- At this stage in fatigue (stage 1) I get very hyper. Especially around people. I could probably pass for being on crack because I giggle a lot and run around in circles (not all the time, just sometimes- lol). I know a lot of people do this when approaching fatigue. Especially kids.
- Normally, I would go to sleep after I get home and then sleep for 7-8 hours and there is no problem. However, once in a blue moon there are times where something either planned or not planned requires your attention more so than sleep. Okay. No problem. (for non-night shifters, 9pm might be a little late to go out and do something, but its do-able, right? Right. No problem).
-But then, that thing you have to do? It either goes really late unexpectedly or it was planned that way and you were stupid enough to do it. This is where dangerous things happen because you start hitting your second wind, adrenaline gets used up trying to carry you through. You think- "Pshh I stayed up all night but I'm still awake so I can stay awake ALL DAY YAY!!!!!!" -_ - So lets say that thing goes until 3pm. (For non-night shifters, this is your 3am. remember you stayed awake all day working. YOu're pretty tired and cranky, right?)
-This is when I would say I enter Stage 2. This is when I notice the effects taking place in my brain/body but they might not be as noticeable to other people.
These effects include (Stage 2):
- You notice yourself start to space out. Sometimes at inopportune times. Like, driving. Or, cooking. You are doing whatever you are doing, and realize 7 minutes later that you've been off on some other planet for a while and you have to snap yourself back into place.
- You suddenly find it really hard to pay attention to people. Especially in conversations that you wouldn't particularly find interesting if you were wide awake, but you would be polite and listen anyway. But now- you still have enough energy to stare at the person and nod and smile and throw in the occasional "Yeah" or "oh, really?" but you realize that you literally have no clue what the person has said within the past 8 minutes and really, you don't care. Your attention span decreases. In order to get your attention, the house should be burning down or someone should have an expresso shot in their hands, for you. There have been times where I said to myself, "hey, this is kind of important, I should listen to what this person is saying." And I start to...but then I find that I have been on Venus and didn't catch anything in the last couple minutes and she's still talking. At THAT point, its like- why bother paying attention now? And you go back to Venus.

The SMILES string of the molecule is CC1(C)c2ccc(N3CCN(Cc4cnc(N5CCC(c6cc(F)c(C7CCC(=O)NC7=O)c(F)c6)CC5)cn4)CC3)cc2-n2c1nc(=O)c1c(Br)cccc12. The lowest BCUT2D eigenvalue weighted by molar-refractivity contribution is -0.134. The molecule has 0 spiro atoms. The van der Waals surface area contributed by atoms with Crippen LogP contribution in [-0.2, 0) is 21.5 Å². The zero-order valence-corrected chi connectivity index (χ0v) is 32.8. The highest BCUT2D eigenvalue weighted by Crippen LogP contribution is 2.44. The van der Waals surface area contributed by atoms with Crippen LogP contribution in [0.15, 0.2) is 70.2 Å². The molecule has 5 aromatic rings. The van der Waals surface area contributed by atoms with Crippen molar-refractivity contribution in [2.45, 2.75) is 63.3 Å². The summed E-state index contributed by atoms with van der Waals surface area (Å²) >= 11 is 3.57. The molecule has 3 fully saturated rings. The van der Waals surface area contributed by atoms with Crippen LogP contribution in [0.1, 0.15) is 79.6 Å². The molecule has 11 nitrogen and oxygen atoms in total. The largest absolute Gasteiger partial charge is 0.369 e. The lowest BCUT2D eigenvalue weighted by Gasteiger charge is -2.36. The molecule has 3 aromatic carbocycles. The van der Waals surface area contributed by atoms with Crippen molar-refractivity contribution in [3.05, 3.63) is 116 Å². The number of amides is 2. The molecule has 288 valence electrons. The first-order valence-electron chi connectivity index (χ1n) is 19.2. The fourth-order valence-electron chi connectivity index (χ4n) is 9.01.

- It starts becoming really easy to lose your patience. Suddenly stupid people are the arch-enemy and they deserve to see your ultimate wrath and you have to use your last bit of energy to do your best to not blow up at all of them. Suddenly petty, silly matters that awake people are concerned about seem really, really, really stupid to you and you're not even sure why Earth exists anymore.
-At this point, you're wondering why you're still alive. But there is light at the end of the tunnel. Its like 4pm now, its almost time where you can leave whatever you are doing, and go to sleep without being a total outcast. (Non night shifters, this is your 4 am).
-Now you are entering stage 3. I call Stage 3 when you've hit 24 hours awake. The rest after is all stage 3 until you can make it into a bed. This is the scary stage and the stage I hate making it too, because I hate the person I become.
Stage 3 Effects that I have noticed:
- decreased appetite. You don't even have enough energy to eat. Literally, all you can realistically do is sit there. Nod. Smile. Stare into space. Wait. Think about sleep.
- You have heard me talk about emotional shutdown in a prior blog, but here you go into what I call "Physical shutdown". And this is the part I hate. Someone is asking you a question, or trying to talk to you, maybe even someone you love dearly (a family member or significant other), and you find that you can't even respond. You want to. You do. You have a response thought of in your head, but the energy that it takes to open your mouth and actually respond and have a conversation, that energy is too valuable. That last bit is focused solely on things like walking, safety. Survival mode kicks in and your body is exerting all its thinking power to actually save energy. I hate this because people that are awake and haven't been awake for 30 hours don't understand why you are quiet. They think maybe you are mad at them or something is wrong, with them. They get mad at you for not taking part in the social activity going on or conversation. And even so, you really, really don't care.
- You start dreaming when you are awake. Literally I didn't know this could happen but it is one hell of a phenomenon. There was one or two times I hit around 7pm (non night shift 7 am-27 hours awake) that I had a "space out" moment- but when I snapped out of it- I realized I actually just had a complete dream in my head. Plot, setting, new characters, the whole thing. But I was still awake, my eyes were open. The whole time.
- Being that you haven't eaten and you're in stage 3 (more than 24 hours) you start getting really dizzy, so beware of that.
- Simple things start to not make sense anymore. You start to have memory impairment, short term mostly affected. You feel like you have dementia because you approach a red light and you don't immediately understand that red light means stop. Someone hands you a fork and you think to yourself, what am I supposed to do with this? Scary. On that note- don't drive in stage 3 unless your or someones life depends on it.